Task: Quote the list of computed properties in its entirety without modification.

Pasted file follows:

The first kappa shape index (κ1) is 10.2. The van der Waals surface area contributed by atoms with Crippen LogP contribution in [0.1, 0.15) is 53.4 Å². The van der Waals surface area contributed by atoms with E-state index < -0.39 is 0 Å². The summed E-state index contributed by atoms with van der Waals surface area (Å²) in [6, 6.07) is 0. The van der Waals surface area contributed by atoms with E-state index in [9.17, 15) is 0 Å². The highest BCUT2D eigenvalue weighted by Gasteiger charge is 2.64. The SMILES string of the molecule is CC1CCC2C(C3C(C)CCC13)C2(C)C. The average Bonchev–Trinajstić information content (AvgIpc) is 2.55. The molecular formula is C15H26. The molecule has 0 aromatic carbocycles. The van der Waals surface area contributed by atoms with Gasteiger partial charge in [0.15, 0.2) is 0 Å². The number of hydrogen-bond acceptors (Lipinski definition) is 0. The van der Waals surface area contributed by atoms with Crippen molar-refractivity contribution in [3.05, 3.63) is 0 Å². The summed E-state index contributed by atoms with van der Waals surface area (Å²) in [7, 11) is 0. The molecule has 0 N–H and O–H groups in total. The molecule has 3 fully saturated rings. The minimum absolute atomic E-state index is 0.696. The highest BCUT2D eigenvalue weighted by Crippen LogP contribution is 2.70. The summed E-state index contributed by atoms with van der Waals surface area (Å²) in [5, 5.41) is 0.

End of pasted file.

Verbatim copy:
The first kappa shape index (κ1) is 10.2. The van der Waals surface area contributed by atoms with Crippen LogP contribution in [0.1, 0.15) is 53.4 Å². The van der Waals surface area contributed by atoms with E-state index < -0.39 is 0 Å². The summed E-state index contributed by atoms with van der Waals surface area (Å²) in [6, 6.07) is 0. The van der Waals surface area contributed by atoms with E-state index in [9.17, 15) is 0 Å². The highest BCUT2D eigenvalue weighted by Gasteiger charge is 2.64. The SMILES string of the molecule is CC1CCC2C(C3C(C)CCC13)C2(C)C. The average Bonchev–Trinajstić information content (AvgIpc) is 2.55. The molecular formula is C15H26. The molecule has 0 aromatic carbocycles. The van der Waals surface area contributed by atoms with Gasteiger partial charge in [0.15, 0.2) is 0 Å². The number of hydrogen-bond acceptors (Lipinski definition) is 0. The van der Waals surface area contributed by atoms with Crippen molar-refractivity contribution in [3.05, 3.63) is 0 Å². The summed E-state index contributed by atoms with van der Waals surface area (Å²) in [7, 11) is 0. The molecule has 0 N–H and O–H groups in total. The molecule has 3 fully saturated rings. The minimum absolute atomic E-state index is 0.696. The highest BCUT2D eigenvalue weighted by Crippen LogP contribution is 2.70. The summed E-state index contributed by atoms with van der Waals surface area (Å²) in [5, 5.41) is 0.